News / Health

    New Therapy for Peanut Allergy Shows Promise

    Similar to allergy shots for dust and pollen, feeding peanuts in tiny amounts is designed to reprogram the young patients’ immune system so peanuts don’t provoke life-threatening reactions.
    Similar to allergy shots for dust and pollen, feeding peanuts in tiny amounts is designed to reprogram the young patients’ immune system so peanuts don’t provoke life-threatening reactions.
    Jessica Berman
    To someone with a peanut allergy, accidentally ingesting a product containing even tiny amounts of the legume can trigger a potentially life-threatening reaction.  But researchers have found that when patients were given miniscule daily doses of peanut powder, they were able to build tolerance to the deadly food allergen.  
     
    There is currently no allergy shot to desensitize individuals with a peanut allergy. The best treatment is to avoid all foods that might contain peanuts, which - in some people - can cause a potentially fatal reaction called anaphylaxis, in which the airways tighten and restrict breathing.  The only treatment is a rescue shot of epinephrine, which opens the airways. Those with the allergy often carry an emergency shot with them.
     
    It might seem dangerous to give these people an oral dose of peanut powder.  But that’s exactly what U.S. researchers did in a new multi-center clinical trial.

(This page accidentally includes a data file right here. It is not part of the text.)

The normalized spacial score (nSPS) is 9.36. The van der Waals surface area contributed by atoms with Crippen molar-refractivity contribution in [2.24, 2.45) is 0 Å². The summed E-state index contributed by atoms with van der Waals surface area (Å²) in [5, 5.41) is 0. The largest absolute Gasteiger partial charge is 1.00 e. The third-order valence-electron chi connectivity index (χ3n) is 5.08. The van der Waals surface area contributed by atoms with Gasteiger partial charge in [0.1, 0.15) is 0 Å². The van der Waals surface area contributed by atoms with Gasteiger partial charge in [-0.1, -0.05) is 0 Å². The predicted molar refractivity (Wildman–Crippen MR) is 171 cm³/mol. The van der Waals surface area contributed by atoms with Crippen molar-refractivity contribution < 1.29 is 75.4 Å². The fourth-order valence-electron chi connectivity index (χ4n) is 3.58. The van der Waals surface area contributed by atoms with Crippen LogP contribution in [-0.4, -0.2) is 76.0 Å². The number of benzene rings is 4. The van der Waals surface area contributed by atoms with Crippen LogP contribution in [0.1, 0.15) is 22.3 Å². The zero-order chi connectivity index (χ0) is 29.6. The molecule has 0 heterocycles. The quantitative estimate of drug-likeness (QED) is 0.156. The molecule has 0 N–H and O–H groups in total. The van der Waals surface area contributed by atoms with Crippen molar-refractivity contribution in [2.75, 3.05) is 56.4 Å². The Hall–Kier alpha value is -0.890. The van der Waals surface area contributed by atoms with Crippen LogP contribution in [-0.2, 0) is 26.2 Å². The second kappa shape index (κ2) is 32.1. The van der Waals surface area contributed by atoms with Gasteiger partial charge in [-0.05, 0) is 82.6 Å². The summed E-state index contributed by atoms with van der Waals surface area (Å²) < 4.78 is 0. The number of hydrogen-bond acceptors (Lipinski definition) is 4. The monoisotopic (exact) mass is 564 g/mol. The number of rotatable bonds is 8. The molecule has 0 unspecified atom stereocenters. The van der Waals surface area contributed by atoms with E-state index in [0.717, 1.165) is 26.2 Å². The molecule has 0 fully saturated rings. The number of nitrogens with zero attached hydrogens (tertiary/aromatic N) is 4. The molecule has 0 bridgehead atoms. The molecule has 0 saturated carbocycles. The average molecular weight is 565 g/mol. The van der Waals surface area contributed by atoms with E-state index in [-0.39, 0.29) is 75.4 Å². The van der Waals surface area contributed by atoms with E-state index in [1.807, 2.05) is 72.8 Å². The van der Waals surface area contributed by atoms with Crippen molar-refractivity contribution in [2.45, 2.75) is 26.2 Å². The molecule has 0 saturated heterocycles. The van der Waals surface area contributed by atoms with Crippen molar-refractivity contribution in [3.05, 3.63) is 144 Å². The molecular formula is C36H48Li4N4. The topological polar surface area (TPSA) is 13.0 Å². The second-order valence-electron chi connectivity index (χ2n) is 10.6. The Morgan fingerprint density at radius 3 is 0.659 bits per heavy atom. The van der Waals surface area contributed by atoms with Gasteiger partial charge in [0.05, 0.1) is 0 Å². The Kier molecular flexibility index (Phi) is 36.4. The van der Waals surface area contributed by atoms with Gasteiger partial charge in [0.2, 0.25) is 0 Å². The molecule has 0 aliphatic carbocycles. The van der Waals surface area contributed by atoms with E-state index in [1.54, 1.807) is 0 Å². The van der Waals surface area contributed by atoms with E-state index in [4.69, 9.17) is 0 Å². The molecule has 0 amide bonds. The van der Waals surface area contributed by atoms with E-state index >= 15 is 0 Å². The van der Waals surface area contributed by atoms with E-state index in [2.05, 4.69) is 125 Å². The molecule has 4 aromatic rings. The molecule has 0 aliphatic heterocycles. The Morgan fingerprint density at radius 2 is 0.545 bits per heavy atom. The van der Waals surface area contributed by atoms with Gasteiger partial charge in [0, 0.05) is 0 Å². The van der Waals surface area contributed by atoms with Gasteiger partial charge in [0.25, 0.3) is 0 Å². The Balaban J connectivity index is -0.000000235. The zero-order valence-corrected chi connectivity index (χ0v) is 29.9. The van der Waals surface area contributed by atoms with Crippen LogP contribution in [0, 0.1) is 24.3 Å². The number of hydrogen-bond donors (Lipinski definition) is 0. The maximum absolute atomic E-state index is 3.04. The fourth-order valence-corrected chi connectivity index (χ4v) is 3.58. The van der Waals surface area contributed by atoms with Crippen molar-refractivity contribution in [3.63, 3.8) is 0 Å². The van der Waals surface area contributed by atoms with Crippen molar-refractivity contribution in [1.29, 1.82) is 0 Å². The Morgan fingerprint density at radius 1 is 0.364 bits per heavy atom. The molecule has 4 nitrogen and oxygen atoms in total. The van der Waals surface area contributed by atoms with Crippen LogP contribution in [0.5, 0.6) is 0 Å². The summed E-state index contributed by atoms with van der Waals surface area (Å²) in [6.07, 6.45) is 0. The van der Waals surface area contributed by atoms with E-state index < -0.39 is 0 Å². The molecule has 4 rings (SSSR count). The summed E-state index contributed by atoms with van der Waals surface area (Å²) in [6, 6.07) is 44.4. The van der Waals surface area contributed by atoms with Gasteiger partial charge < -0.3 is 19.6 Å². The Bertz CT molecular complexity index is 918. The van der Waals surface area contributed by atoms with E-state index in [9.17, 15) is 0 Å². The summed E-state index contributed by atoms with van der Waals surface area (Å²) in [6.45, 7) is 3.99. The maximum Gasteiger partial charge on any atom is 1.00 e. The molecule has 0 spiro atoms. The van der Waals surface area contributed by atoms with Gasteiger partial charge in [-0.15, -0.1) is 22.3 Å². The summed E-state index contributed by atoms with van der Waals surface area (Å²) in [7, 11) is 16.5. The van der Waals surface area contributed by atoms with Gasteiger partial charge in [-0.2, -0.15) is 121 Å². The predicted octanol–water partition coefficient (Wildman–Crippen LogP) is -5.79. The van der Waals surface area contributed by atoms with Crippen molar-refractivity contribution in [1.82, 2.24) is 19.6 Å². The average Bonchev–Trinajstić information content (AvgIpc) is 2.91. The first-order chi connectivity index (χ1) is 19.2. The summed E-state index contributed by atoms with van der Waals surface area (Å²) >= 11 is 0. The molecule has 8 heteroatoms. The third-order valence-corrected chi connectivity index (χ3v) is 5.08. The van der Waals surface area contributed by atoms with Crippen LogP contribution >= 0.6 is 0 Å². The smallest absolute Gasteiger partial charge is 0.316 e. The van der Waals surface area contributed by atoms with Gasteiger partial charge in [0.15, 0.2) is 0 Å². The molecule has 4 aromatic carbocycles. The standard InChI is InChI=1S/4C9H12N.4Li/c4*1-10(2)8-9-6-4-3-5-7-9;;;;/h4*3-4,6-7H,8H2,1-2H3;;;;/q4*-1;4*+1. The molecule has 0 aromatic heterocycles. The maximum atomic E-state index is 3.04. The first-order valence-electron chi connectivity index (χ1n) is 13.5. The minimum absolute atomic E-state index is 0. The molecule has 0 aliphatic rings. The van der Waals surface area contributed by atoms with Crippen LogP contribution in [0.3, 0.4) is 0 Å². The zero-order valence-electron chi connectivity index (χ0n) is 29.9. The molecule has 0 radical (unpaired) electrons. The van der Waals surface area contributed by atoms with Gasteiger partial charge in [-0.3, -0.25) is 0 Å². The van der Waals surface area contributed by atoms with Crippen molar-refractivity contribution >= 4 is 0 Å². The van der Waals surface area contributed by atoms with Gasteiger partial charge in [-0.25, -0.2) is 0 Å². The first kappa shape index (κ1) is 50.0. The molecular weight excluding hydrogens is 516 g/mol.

Wesley Burks, chairman of the department of pediatrics at the University of North Carolina School of Medicine in Chapel Hill, led the study.  He says 20 peanut-sensitive adolescents at two centers were given liquid containing miniscule amounts of peanut powder which they held under their tongue for two minutes before swallowing, while 20 received a placebo, or inactive, liquid. 
     
    Every day, according to Burks, scientists increased the amount of peanut in the liquid by a tiny fraction.
     
    “Before the study, they only could eat a third of a peanut.  At the end of the study they could tolerate three peanuts.  So that difference changed.  What we don’t know is how long do you need to continue the therapy and then you need to stop it so that change is permanent," he said. 
     
    More studies will be conducted to find that out.  The SLIT trial, which stands for Sub-Lingual or beneath-the-tongue Immuno-Therapy, shows promise in desensitizing people with severe peanut allergies; after 44 weeks, adolescents in the study could tolerate ten times as much peanut as before the trial, compared to subjects who received an inactive liquid, according to Burks. 
     
    The researcher cautions those with peanut allergies not to try desensitizing themselves.  Microdoses measured in just billionths of a gram of peanut power were used in the trial, doses that could not be replicated at home.
     
    "We were unbelievably safe in trying to administer the product.  And it is not something that's ready for practice or ready for home use, because for peanut-allergic patients, there's too many dangers in doing that," he said. 
     
    The study on treating peanut allergy with sublingual therapy is published in the Journal of Allergy and Clinical Immunology.

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